The pizzas at Tommaso's get cooked in what is reportedly the oldest wood-fired oven on the West Coast. The New York-Neapolitan pies come out with a crust that is browned and crisp. But, at least on a recent visit, slices had been covered in far too much cheese. The sense of pizza history at Tommaso's is impressive, but San Francisco certainly has better pies to offer.
'North Beach' on Serious Eats
Cotogna opened to a great deal of fanfare this past November. It's no wonder—as the less buttoned-down offshoot of Michelin-starred Quince, Cotogna promised the opportunity to sample some of Chef Michael Tusk's Italian cooking at a manageable price. If a chef with Tusk's accolades is going to try his hand at pizza, I'm inclined to check it out. If he's pushing the boundaries of pizza toppings to include pies with sea urchin, then he definitely has my attention.
Tony Gemignani is nothing if not a completist. His original San Francisco shop, Tony's Pizza Napoletana, already boasted four different types of pizza ovens and a dizzying array of pizza styles. With the opening of Tony's Coal-Fired Pizza and Slice House—right next door, connected through the kitchen—he has added two more ovens to his collection and several more variations on the bread-cheese-sauce theme to his repertoire.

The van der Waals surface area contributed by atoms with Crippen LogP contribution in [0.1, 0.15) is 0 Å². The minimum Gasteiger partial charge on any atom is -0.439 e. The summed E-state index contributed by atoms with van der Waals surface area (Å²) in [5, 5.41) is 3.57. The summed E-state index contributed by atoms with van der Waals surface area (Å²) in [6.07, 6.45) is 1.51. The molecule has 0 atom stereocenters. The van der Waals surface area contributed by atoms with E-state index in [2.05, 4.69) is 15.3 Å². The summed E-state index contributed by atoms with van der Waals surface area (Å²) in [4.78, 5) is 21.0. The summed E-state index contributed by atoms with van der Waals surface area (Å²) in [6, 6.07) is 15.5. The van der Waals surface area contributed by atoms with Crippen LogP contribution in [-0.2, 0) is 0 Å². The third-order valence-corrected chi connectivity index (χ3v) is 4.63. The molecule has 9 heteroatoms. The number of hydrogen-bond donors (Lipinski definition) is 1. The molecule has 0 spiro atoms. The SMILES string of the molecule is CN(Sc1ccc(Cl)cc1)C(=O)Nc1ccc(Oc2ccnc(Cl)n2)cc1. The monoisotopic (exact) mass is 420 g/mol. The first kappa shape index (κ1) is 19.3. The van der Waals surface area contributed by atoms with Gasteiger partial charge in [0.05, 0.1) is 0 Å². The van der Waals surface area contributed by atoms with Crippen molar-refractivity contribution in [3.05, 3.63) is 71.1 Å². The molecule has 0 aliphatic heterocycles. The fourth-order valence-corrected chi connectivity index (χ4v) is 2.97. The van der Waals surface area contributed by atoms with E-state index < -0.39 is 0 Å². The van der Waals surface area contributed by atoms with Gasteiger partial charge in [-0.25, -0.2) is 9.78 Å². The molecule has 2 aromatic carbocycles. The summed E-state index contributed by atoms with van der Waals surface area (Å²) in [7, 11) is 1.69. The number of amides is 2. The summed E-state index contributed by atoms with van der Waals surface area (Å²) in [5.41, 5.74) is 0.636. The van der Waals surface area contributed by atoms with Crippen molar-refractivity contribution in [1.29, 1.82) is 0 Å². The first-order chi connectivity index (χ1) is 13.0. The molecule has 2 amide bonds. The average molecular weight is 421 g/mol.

Even amidst the flashing lights that dominate San Francisco's North Beach neighborhood, it's hard to miss Golden Boy Pizza. The giant neon hand above the restaurant points the way. And the people follow. They don't come for delicate artisan pies. The purpose of a slice from Golden Boy is to sate the alcohol-induced hunger of a party-goer finishing a night on the town
Ladies and germs, I'm in San Francisco again. Got a wedding to go to—a friend of my girlfriend's is getting hitched. And while the GF was out having a "day of beauty" with the bride and her amigas, I was abandoned at the Powell Street BART Station like a litter of puppies no one wanted. But that's OK, 'cause I like nothing more than being in an unfamiliar place, left to my own devices to explore the pizza on offer. Unlike previous visits, though, this time I'm a bit more organized—I came armed with a San Francisco Pizza Wishlist...